Mike ‘Big Daddy’ Holder inherited the flying fever from his father, Jim Holder. The elder Holder flew C-119 Boxcars and C-121 Constellations in the Air National Guard. Confirming the quick wit of a pilot, Jim said, “I couldn’t pass the sergeant’s test so they made me a lieutenant.” Jim also flew 27 years for Eastern Airlines.
His son, Mike ‘Big Daddy’ Holder, was born in Gulfport, Mississippi but raised in Georgia. A 1981 graduate of Heritage High School, Mike recalled, “My nickname ‘Big Daddy’ developed during Heritage’s Marine Junior ROTC program. I figured the nickname would vanish upon my arrival at North Georgia College. Not a chance. Most of my ROTC buddies followed me to North Georgia so the nickname stuck. ROTC was fun at Heritage but we discovered North Georgia College dead serious about their military program.” Mike graduated from North Georgia in 1988.
Not too fond of the Army program, Mike joined the Air National Guard to hopefully become an Air Force pilot upon college graduation. “Well, that didn’t pan out,” he admitted. “My EPA at North Georgia was less than stellar, something like 2.00001, if not worse. The Air Force wasn’t impressed but an Army recruiter called with his pitch line. I didn’t buy it. I wanted OCS at Fort Benning, aviation, and flight school. He didn’t buy my pitch line either, so we agreed on Warrant Officer Training. The W.O. program gave me aviation and that’s what I wanted.”
After completing basic training at Fort Jackson, South Carolina, Mike’s next stop was Warrant Officer Flight School at Fort Rucker, Alabama, or as more commonly known, UCLA: Ugliest Corner of Lower Alabama. Halfway through flight school the Army switched seats on Mike, from the reliable old Huey to the sleek Cobra gunship. His Army wings were pinned on in December of 1989.
On flying choppers: “As they say, ‘to fly is heavenly, to hover divine.’ I loved choppers. The Cobra is only 3’ wide. It feels like you’re crawling into a fighter jet. I suppose that’s why they call it ‘the skinny chariot of death.’ It’s a blast to fly. Comparably, the Huey is a tadpole, the Cobra a Cadillac. Firing the cannon is awesome as is hearing rockets ‘swishing’ out of the pods.”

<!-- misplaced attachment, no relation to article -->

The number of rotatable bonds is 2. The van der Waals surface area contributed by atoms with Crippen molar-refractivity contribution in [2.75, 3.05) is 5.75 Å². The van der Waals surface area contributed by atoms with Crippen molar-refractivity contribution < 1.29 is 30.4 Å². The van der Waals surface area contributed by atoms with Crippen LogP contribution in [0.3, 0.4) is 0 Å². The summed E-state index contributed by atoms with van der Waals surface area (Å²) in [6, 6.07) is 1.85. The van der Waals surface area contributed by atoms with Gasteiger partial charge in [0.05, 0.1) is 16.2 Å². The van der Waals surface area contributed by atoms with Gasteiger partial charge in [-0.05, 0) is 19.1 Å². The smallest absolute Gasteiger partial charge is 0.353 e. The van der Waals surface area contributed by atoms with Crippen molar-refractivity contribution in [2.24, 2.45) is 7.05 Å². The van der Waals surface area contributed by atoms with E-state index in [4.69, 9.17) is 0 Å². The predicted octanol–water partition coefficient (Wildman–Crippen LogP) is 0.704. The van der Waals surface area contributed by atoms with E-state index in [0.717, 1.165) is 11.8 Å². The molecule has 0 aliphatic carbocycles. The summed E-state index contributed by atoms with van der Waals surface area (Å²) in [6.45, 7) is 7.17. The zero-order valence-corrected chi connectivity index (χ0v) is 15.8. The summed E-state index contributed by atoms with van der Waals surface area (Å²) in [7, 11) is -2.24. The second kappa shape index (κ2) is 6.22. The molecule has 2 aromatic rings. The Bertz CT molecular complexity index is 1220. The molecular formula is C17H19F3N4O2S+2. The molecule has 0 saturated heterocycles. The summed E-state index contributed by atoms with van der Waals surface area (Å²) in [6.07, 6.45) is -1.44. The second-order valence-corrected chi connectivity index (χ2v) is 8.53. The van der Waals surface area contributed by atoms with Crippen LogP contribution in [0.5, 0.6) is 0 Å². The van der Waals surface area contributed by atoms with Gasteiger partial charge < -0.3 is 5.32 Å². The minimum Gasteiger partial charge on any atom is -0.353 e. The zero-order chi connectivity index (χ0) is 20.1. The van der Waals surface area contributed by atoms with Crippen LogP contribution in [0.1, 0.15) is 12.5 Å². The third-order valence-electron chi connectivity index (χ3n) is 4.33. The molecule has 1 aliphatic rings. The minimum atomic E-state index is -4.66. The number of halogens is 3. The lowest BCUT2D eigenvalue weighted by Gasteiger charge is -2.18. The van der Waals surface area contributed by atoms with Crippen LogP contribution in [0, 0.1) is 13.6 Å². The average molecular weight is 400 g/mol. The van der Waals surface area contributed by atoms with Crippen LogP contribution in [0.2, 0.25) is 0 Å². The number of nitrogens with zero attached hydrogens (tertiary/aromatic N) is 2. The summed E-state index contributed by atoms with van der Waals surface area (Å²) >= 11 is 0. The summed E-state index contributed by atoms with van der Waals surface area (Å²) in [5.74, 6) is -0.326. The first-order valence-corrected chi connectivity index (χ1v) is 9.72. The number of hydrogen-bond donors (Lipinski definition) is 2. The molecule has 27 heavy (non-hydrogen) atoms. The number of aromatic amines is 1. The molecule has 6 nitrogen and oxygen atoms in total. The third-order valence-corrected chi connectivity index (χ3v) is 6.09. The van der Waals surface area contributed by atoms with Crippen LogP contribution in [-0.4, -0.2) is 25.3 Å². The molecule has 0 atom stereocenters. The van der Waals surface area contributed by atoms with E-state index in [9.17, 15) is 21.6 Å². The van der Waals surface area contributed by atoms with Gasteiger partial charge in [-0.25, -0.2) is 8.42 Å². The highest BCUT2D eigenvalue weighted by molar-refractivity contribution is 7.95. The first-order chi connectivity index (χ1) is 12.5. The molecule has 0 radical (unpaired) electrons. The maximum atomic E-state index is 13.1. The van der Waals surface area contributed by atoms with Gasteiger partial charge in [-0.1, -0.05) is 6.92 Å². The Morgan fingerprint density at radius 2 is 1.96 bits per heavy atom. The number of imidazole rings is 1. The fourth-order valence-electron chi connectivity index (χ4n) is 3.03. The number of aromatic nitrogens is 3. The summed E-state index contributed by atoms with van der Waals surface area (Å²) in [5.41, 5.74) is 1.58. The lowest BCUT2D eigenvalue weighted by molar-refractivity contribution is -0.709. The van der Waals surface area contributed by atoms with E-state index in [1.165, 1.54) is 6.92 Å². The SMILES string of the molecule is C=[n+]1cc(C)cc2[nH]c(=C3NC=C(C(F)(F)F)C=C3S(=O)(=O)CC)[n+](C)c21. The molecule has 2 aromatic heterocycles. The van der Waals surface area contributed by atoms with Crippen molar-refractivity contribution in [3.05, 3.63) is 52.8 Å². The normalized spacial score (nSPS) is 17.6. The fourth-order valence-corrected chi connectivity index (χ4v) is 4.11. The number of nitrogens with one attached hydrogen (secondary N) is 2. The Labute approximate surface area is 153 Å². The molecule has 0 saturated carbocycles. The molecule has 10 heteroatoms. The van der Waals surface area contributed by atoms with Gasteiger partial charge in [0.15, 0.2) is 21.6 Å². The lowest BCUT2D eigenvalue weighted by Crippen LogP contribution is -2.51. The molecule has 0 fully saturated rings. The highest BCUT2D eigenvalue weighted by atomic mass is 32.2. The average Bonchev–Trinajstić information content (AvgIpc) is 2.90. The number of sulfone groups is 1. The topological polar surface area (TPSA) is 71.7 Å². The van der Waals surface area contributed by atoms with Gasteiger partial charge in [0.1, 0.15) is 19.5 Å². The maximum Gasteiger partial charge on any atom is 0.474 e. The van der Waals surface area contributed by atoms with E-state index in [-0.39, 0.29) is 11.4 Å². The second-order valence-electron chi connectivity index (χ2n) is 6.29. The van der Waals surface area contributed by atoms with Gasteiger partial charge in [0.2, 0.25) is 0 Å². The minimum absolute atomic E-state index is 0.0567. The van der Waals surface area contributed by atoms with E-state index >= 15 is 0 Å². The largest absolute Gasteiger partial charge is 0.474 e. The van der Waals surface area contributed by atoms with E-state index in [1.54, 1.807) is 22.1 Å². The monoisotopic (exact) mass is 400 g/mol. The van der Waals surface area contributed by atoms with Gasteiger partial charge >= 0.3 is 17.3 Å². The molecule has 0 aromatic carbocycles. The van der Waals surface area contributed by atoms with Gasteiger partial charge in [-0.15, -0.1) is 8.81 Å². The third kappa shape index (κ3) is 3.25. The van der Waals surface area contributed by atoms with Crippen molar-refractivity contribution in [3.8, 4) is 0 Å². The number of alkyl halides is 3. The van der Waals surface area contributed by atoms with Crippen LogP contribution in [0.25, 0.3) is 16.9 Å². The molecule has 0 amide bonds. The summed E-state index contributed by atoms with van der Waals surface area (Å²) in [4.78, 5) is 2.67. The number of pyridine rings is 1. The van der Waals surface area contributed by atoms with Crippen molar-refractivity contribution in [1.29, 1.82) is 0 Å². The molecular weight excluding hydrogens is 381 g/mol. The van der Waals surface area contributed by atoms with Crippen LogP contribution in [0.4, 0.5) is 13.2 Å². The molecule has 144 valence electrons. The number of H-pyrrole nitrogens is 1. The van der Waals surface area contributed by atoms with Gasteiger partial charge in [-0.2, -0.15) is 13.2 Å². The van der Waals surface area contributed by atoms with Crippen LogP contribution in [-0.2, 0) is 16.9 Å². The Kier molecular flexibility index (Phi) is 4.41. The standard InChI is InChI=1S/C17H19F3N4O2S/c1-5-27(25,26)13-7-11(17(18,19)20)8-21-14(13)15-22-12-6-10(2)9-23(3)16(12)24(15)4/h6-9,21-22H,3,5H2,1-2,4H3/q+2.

Fort Campbell, KY — Jan, 1990 — The 101st Airborne ‘Screaming Eagles’: Mike recalled, “I was with the 101st for 2 years, and all of that training came into play in Saudi Arabia. We deployed in Sept of 1990 for Desert Shield and Desert Storm. Our base at King Fahd Airport was a shocker; the heat felt like I was walking around with a tormentor holding a hair dryer on me at all times. The Army is beans and bullets. We slept on cots in a parking garage, no ice chests but tons of water bottles warm as bath water, we were endlessly seeking shade and ice. Our choppers showed up two weeks later.”
With most service activities done by TCN’s, Third Country Nationals, the Army pilots and crews trained in desert conditions and waited word for the war to commence. Mike said, “For 2½ months we ate MRE’s, Meals Ready to Eat, until finally served a decent meal for Thanksgiving. MRE’s aren’t all that bad; what’s bad is knowing your next meal is an MRE, and the next one, and the one after that. Then the Air Force flew in their A-10 Warthogs and set up on the opposite side of the runway. That, was a real eye-opener!”
The Army boys conducted sneak attacks on their Air Force brethren. “I couldn’t believe it,” Mike said. “Those Air Force guys lounged around in air-conditioned trailers, their chow hall was loaded with food, ice cream and a salad bar. We’d pull the Army insignias off our flight suits before strolling into their chow hall as if we were Air Force. That was my first inkling that I might consider going back into the Air Force.”
Asked how the Cobras adapted to desert conditions, Mike said, “Poorly. Sand was in everything, in the chopper, in your body. It was miserable. The mechanics were exceptional. They worked in the blistering heat on the flight line under parachutes held up by big tent poles installing IPS’s (Inlet Particle Separators). The IPS’s hopefully filtered out some of the sand. If sand gets into an engine it turns into glass from the heat and degrades power. You see, the A-10s landed on a runway, no sand, but the choppers landed in the sand stirring up clouds of fine dust-like grit. It was a maintenance nightmare.”
The Cobra crews trained nonstop, especially night flying with the older version night vision goggles. With very little ambient light in the desert, Mike compared the night training, “like flying inside a green ping pong ball.” Mike added, “It wasn’t really training for the offensive because we thought the Iraqis would come across the border before we could pool our forces together.”